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Illustration: Axios Visuals

One might think that rank-and-file Apple employees would be thrilled with a just-announced $2,500 stock grant. And while that is probably true for the company's retail workers, who typically don't get such grants, not everyone in the engineering ranks was so pleased.

The inside scoop: There have been grumblings over both the amount of the bonuses and the appearance of playing into President Trump's hands on both that issue and the separate announcement around U.S. investment.

On the money: It sounds nice, but $2,500 (before taxes) doesn't go very far in Silicon Valley. Plus the restricted stock grant vests over three years, meaning the first third won't vest until next April and employees will have to stay at Apple until 2021 to get the full $2,500 in stock.

Free lunches (à la Google) might actually have been more welcome. Some employees were actually more jazzed about the increased match on charitable contributions than the stock grants. (Apple is now donating $2 for each $1 in employee charitable contributions, up to $10,000.)

Tax unease: Lastly, the Republican tax plan lowers tax rates in general, but many in Silicon Valley are concerned the $10,000 cap on state and local tax deductions will mean their bill actually goes up.

Go deeper

Erica Pandey, author of @Work
40 mins ago - World

Remote work shakes up geopolitics

Illustration: Eniola Odetunde/Axios

The global adoption of remote work may leave the rising powers in the East behind.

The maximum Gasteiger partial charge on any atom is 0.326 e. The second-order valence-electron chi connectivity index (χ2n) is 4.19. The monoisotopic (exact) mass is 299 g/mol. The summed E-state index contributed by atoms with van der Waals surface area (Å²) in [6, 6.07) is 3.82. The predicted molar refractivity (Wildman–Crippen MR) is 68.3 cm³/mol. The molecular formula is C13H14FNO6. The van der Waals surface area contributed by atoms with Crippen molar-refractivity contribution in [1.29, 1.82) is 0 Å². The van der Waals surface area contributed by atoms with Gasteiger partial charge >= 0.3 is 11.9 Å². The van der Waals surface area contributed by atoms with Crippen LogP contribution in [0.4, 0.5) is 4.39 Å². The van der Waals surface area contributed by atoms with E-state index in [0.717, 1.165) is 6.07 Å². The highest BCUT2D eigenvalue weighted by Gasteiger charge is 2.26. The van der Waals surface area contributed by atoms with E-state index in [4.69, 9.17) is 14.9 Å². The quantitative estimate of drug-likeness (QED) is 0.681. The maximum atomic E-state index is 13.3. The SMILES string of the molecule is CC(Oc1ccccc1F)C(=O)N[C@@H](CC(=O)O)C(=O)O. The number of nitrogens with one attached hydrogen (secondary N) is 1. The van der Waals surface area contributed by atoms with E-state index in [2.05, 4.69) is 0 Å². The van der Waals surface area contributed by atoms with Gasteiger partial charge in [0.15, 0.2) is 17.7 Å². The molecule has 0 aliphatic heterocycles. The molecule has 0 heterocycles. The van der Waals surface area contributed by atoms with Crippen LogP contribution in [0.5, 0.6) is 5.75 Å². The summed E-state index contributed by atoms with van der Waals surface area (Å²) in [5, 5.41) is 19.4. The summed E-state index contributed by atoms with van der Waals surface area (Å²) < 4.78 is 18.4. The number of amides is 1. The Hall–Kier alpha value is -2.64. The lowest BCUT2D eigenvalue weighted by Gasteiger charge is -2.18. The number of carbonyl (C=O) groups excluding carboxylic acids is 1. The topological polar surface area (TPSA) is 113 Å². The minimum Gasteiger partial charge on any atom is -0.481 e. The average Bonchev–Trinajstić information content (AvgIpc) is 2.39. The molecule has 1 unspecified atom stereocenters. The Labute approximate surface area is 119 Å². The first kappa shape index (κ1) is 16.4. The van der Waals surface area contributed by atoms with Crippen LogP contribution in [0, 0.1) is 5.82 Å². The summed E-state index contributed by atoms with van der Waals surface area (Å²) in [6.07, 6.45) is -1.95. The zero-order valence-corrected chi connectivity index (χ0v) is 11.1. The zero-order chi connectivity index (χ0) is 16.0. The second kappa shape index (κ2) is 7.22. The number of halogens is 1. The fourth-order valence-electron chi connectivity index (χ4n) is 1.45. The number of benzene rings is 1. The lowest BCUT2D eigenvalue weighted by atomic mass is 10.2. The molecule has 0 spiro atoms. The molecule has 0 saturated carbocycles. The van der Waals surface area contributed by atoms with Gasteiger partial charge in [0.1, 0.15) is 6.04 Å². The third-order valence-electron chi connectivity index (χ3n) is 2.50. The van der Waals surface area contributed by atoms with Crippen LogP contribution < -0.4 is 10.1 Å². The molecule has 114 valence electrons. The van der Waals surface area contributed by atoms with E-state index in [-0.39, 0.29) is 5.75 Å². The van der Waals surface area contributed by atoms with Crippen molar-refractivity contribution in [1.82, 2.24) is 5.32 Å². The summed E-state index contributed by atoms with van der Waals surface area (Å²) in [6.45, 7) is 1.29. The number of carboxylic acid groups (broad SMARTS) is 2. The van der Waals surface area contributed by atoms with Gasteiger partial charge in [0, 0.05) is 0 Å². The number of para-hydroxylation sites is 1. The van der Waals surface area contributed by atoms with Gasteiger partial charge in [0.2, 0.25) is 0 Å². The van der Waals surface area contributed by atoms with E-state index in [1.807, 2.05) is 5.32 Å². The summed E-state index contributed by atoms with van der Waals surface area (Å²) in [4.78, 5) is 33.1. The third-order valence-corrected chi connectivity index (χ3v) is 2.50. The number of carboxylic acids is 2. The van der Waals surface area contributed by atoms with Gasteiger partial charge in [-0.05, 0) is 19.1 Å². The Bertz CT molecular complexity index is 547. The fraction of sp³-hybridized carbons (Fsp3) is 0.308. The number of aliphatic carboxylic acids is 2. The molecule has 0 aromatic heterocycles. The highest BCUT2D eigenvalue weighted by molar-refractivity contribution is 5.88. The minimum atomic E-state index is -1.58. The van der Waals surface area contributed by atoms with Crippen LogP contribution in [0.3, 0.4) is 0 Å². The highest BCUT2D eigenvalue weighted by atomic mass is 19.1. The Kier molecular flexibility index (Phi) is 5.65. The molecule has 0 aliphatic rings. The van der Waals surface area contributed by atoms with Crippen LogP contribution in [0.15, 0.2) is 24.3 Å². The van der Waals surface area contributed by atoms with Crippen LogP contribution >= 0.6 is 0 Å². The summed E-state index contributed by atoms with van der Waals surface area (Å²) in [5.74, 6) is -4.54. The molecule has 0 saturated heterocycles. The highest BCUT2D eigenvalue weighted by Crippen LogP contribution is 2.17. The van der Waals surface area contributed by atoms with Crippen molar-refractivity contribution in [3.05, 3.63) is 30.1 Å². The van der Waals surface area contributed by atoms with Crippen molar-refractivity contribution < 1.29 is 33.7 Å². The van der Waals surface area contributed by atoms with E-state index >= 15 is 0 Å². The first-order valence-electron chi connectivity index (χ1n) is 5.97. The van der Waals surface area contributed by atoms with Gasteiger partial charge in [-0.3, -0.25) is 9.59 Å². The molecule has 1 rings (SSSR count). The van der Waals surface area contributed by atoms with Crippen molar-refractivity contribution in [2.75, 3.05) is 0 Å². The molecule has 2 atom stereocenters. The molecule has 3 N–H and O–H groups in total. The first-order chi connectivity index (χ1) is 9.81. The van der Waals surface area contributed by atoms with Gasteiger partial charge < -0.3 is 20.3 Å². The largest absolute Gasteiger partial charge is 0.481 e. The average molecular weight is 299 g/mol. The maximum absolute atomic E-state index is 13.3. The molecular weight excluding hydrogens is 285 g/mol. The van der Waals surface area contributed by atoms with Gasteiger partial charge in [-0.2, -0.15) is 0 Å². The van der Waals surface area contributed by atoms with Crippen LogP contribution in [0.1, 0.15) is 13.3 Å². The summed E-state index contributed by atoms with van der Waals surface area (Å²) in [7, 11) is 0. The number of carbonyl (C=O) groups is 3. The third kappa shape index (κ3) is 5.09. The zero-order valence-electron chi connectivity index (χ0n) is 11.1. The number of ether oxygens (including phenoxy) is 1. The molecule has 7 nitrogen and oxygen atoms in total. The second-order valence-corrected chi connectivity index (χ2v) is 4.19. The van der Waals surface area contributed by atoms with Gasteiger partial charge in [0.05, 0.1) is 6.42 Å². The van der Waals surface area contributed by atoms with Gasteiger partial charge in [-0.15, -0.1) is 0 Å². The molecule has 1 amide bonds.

The big picture: Despite India's and China's economic might, these countries have far fewer remote jobs than the U.S. or Europe. That's affecting the emerging economies' resilience amid the pandemic.

Trump gives Biden access to presidential intelligence briefings

Photo: Mark Makela/Getty Images

The Trump White House on Tuesday gave President-elect Biden access to daily presidential intelligence briefings, a source familiar with the matter tells Axios.

Why it matters: Trump has refused to share the briefs until now, as he continues to challenge the result of the election and declines to concede. The president's acquiescence comes as another sign that the transition to a Biden administration is taking place.

AOC and Ilhan Omar want to block Biden’s former chief of staff

Reps. Ilhan Omar and Alexandria Ocasio-Cortez. Photo: Brendan Smialowski/Getty Images

Reps. Alexandria Ocasio-Cortez and Ilhan Omar are boosting a petition against Joe Biden nominating his former chief of staff to a new role in his administration, calling Bruce Reed a "deficit hawk” and criticizing his past support for Social Security and Medicare cuts.

Why it matters: Progressives are mounting their pressure campaign after the president-elect did not include any of their favored candidates in his first slate of Cabinet nominees, and they are serious about installing some of their allies, blocking anyone who doesn't pass their smell test — and making noise if they are not heard.